The website focuses on the phosphate in the upper catchment of the river Parrett, most partcularly in Martock and neigbouring parishes. It extends from South Perrott ustream as far as two Moors, Wetmoor and West Sedgemoor downstream and includes the lower reaches of the Yeo.


Emerging messages from this study

1 The main sources, by far, of phosphate in the Parrett are the eleven sewage treatment plants whose outflow enters the river. None has a phosphate removal stage. The most significant are Crewkerne, South Petherton, Martock and Langport. The study shows that that these account for over 90% pf the phosphate enetering the river; this contrasts with the the picture given by the water agencies which relies on modelling rather than direct evidence. More...(link page under construction)

2 Where farmers follow DEFRA guidance for farming near water phosphate run-off into watercourses is almost always undetectable.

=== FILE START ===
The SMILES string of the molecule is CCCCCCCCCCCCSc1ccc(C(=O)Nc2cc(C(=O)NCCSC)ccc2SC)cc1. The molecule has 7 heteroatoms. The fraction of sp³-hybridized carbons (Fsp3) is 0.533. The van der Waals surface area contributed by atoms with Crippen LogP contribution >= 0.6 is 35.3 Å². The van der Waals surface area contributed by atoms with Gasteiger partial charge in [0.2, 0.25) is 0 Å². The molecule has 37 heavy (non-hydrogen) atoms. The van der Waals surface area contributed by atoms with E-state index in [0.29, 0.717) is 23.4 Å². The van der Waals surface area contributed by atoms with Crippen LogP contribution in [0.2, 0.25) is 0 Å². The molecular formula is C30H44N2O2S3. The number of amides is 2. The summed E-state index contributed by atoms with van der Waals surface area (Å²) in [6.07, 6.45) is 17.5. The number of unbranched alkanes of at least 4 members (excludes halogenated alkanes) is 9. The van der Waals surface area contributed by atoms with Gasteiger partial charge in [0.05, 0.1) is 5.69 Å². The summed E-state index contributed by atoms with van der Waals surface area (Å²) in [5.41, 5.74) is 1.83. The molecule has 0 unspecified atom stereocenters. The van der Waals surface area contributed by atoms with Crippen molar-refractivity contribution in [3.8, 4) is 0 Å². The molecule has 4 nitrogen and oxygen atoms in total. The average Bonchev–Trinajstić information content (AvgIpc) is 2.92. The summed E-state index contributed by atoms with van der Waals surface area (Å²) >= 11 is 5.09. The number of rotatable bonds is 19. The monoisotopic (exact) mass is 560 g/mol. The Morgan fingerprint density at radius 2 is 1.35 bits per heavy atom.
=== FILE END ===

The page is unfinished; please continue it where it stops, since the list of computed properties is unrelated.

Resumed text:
3 Some large dairy farms generate point source run-off of phosphate that is seasonally variable and often considerable. The most significant are at Haselbury Plucknett, Ash and along the north-west side of West Sedgemoor

4 National surveys and modelling suggest that 'diffuse run-off from agriculture' is a significant contributor to phosphate pollution. This study finds very little evidence of this in the Parrett catchment. More...(link page under construction).

5 The streams fed by groundwater springs at the base of the Yeovil Scarplands to the east of the Parrett show normal levels of phosphate - varying from zero to around 0.1ppm according to season.